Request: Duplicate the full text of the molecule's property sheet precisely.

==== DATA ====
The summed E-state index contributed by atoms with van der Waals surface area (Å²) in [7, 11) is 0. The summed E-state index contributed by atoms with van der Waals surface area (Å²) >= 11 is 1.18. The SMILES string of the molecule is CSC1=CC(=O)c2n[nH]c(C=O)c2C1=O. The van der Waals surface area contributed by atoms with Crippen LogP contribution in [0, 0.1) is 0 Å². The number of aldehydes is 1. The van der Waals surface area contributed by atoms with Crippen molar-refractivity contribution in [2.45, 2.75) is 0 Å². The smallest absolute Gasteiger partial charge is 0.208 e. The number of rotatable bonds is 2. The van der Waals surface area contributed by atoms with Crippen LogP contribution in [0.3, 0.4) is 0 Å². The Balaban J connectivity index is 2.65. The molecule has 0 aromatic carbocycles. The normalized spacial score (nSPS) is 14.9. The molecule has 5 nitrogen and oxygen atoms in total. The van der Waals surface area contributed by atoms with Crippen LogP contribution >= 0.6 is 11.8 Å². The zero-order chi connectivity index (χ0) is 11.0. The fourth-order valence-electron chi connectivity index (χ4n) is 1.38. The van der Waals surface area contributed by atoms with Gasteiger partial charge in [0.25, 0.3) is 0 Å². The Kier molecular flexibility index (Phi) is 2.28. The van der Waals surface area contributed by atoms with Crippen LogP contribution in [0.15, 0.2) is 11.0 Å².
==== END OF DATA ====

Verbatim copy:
The summed E-state index contributed by atoms with van der Waals surface area (Å²) in [7, 11) is 0. The summed E-state index contributed by atoms with van der Waals surface area (Å²) >= 11 is 1.18. The SMILES string of the molecule is CSC1=CC(=O)c2n[nH]c(C=O)c2C1=O. The van der Waals surface area contributed by atoms with Crippen LogP contribution in [0, 0.1) is 0 Å². The number of aldehydes is 1. The van der Waals surface area contributed by atoms with Crippen molar-refractivity contribution in [2.45, 2.75) is 0 Å². The smallest absolute Gasteiger partial charge is 0.208 e. The number of rotatable bonds is 2. The van der Waals surface area contributed by atoms with Crippen LogP contribution in [0.3, 0.4) is 0 Å². The Balaban J connectivity index is 2.65. The molecule has 0 aromatic carbocycles. The normalized spacial score (nSPS) is 14.9. The molecule has 5 nitrogen and oxygen atoms in total. The van der Waals surface area contributed by atoms with Crippen LogP contribution >= 0.6 is 11.8 Å². The zero-order chi connectivity index (χ0) is 11.0. The fourth-order valence-electron chi connectivity index (χ4n) is 1.38. The van der Waals surface area contributed by atoms with Gasteiger partial charge in [0.25, 0.3) is 0 Å². The Kier molecular flexibility index (Phi) is 2.28. The van der Waals surface area contributed by atoms with Crippen LogP contribution in [0.15, 0.2) is 11.0 Å².